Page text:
id want 50% - a reasonable "fee" for bringing the deal to me.

but logically /mathematically i understand the marginally above 20.01 depending on risk appetite to be willing to "invest".

Yes obviously agreed in the real world.

It would matter on a lot of things, the split of the initial capital, the "fee" for bringing in the deal, perhaps man with the box has incurred expenses getting the deal / spent time bringing it to life, lots of things matter. (Also have to consider information parity, do both parties know how much who is investing or are you just being approached with a man with an investment opportunity and potential return, in which case all that would matter is IRR).

But purely from an Expected Value perspective the above math would apply.

I would make my investor post a minimum of \$110 so we open the box 5 times (10% equity placement Fee) so he really invested \$100. the expected value is \$250 but could be \$0 3.1% of the time and -\$10 around 6.3% of the time. If we beat those 2 then I would give him all of the invested capital pari passu alongside myself (90/10 split) on all money until we have both of our capital returned and then split the profits 50/50. Then for box 6 I would open it with my placement fee and initial equity for myself as some gravy on my profit.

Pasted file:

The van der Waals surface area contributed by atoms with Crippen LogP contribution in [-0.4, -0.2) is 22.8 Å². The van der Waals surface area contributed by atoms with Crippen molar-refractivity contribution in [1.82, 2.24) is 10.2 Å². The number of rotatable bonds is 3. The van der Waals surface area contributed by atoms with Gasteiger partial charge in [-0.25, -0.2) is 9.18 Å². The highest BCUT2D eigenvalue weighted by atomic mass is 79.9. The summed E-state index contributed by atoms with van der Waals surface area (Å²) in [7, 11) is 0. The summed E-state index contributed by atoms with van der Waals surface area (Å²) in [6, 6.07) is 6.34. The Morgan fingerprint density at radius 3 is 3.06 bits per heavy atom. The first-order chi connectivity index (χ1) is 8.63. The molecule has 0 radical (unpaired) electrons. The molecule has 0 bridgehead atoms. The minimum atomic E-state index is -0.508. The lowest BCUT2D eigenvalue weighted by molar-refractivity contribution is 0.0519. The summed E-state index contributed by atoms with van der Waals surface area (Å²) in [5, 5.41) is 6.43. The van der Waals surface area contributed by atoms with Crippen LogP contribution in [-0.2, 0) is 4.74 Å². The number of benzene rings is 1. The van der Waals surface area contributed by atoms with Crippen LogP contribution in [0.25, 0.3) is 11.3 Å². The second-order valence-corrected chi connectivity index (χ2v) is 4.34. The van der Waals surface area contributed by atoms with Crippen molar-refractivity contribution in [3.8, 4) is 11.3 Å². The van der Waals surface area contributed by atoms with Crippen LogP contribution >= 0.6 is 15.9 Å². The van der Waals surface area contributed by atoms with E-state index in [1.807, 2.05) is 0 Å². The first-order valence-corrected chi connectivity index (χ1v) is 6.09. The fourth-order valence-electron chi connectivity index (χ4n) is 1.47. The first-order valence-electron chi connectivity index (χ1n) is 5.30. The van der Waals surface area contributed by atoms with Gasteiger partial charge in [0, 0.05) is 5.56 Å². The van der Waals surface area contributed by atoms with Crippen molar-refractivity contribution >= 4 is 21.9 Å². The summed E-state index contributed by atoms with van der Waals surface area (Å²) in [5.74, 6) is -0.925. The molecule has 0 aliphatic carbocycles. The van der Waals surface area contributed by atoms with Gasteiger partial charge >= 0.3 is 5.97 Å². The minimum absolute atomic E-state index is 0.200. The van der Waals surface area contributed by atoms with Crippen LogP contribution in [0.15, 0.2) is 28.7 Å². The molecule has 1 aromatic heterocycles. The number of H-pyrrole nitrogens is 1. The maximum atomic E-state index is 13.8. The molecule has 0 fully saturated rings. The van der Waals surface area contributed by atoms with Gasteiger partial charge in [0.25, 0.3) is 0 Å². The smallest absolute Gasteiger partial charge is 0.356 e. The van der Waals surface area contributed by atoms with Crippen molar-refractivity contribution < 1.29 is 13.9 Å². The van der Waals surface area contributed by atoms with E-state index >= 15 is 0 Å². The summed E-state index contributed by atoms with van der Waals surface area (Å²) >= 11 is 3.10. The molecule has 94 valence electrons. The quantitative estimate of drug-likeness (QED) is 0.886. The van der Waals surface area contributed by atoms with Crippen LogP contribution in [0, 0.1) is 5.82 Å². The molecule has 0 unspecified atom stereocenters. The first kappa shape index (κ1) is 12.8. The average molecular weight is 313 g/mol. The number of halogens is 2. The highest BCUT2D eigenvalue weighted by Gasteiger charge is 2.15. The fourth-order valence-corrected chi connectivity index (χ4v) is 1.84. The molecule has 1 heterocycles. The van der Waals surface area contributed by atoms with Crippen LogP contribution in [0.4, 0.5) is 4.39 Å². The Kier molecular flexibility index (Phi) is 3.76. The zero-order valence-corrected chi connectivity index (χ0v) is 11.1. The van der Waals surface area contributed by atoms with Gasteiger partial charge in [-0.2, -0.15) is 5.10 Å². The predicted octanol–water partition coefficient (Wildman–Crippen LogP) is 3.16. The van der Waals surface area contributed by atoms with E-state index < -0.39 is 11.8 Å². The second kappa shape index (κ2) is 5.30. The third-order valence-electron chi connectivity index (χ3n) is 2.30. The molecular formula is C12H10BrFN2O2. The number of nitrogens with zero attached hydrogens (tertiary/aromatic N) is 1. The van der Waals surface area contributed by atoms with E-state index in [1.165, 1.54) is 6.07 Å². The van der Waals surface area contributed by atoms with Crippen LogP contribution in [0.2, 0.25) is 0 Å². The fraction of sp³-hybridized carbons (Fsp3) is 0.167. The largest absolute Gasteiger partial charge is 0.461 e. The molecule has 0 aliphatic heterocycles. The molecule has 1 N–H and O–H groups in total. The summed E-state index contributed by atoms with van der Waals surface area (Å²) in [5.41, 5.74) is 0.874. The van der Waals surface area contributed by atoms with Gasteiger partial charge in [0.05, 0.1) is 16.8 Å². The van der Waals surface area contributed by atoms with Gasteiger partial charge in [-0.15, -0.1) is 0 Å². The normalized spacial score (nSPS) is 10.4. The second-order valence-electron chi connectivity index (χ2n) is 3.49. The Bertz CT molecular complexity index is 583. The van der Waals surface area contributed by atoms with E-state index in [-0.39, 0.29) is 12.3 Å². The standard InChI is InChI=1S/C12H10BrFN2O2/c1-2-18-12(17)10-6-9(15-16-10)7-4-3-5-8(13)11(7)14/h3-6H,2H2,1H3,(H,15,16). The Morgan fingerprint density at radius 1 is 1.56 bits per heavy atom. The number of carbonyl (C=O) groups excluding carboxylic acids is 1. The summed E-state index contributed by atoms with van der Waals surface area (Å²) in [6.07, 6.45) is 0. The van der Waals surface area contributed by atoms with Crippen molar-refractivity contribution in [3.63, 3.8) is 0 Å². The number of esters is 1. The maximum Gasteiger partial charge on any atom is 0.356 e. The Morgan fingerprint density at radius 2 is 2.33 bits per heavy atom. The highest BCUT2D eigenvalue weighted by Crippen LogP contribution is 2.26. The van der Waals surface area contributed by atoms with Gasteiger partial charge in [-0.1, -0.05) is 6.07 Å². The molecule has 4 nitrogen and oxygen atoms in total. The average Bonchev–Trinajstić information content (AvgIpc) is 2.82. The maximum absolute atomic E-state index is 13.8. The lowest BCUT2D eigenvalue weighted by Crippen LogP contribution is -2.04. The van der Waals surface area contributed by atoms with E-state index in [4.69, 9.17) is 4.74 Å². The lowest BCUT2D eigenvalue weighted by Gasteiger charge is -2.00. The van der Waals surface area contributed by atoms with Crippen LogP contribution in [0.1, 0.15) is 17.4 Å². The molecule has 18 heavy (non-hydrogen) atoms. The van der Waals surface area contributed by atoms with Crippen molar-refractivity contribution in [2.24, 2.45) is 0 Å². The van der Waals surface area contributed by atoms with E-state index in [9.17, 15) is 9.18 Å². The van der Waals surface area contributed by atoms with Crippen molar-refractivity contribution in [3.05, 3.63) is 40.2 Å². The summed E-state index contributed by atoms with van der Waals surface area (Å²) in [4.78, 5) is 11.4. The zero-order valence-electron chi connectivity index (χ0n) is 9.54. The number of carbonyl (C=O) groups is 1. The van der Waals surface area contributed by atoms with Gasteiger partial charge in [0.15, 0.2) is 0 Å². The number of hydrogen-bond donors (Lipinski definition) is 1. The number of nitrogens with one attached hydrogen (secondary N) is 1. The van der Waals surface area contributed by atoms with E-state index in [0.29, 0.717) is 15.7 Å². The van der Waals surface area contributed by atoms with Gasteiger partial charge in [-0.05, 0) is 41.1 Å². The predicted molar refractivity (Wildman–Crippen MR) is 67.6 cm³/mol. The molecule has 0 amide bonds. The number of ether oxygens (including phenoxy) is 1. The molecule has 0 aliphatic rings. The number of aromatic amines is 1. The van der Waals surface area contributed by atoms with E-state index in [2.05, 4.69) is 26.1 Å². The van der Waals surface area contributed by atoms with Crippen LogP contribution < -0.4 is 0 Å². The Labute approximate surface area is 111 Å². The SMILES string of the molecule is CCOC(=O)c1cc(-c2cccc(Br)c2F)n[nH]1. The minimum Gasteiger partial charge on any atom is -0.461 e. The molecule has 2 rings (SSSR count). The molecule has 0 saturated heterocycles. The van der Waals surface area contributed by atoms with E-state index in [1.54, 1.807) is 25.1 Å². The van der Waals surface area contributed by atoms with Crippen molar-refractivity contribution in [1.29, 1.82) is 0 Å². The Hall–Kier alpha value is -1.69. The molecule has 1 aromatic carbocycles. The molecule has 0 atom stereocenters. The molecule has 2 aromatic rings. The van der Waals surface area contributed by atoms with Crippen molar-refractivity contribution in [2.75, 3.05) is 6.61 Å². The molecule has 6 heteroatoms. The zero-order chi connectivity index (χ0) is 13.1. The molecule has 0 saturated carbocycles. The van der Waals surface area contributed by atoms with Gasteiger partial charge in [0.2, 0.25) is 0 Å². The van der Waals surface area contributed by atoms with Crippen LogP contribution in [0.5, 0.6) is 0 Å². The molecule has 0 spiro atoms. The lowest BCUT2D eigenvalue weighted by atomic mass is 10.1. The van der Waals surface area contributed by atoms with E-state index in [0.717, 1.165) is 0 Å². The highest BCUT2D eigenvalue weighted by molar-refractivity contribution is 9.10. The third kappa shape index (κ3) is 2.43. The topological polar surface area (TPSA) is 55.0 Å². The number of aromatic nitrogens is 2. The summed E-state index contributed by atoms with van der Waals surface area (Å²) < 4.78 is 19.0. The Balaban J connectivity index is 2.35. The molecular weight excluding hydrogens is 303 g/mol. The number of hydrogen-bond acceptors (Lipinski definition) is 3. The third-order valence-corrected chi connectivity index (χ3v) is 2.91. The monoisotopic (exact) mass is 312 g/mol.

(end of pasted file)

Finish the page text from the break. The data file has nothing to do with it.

How can it be \$0.00 3.1% of the time?

There's a 50% of getting \$0 each time you open it. If you open 5 boxes, the odds of getting \$0 every time are 3.125% (0.5^5).

The expected value of the box is \$50 but there is a sunk cost of -\$20 regardless of the outcome of opening the box. So you really have a 50% change of winning \$80 and a 50% chance of losing -\$20, taking the expected value to \$30. Given that we are splitting the cost of the box equally, I would want at least an equal share of the expected value, or \$15.

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Anecdotally that's fine but I don't think you can look at it that way and still be statistically sound.

The \$20 isn't really a sunk cost, its a cost of entering the scenario in which the EV is 50. You can't apply that \$20 as a sunk cost and then also reduce the outcome. You're basically double counting the implied \$20 fee and getting to \$15. The impact of double counting the \$20 would be:

20 x 1/2 (probability of loss) x 1/2 (split of EV due to duality of the situation). Thus you're impact is 20 x 1/4 or \$5. Adding this back in correctively would bring you to 15+5 or \$20, as stated in above answers.

Secyh62:

The expected value of the box is \$50 but there is a sunk cost of -\$20 regardless of the outcome of opening the box. So you really have a 50% change of winning \$80 and a 50% chance of losing -\$20, taking the expected value to \$30. Given that we are splitting the cost of the box equally, I would want at least an equal share of the expected value, or \$15.

This is my thought process. Except, I counted just your own \$10 as your own personal risk. So, you would want 2x or \$20 in addition to your capital.

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\$25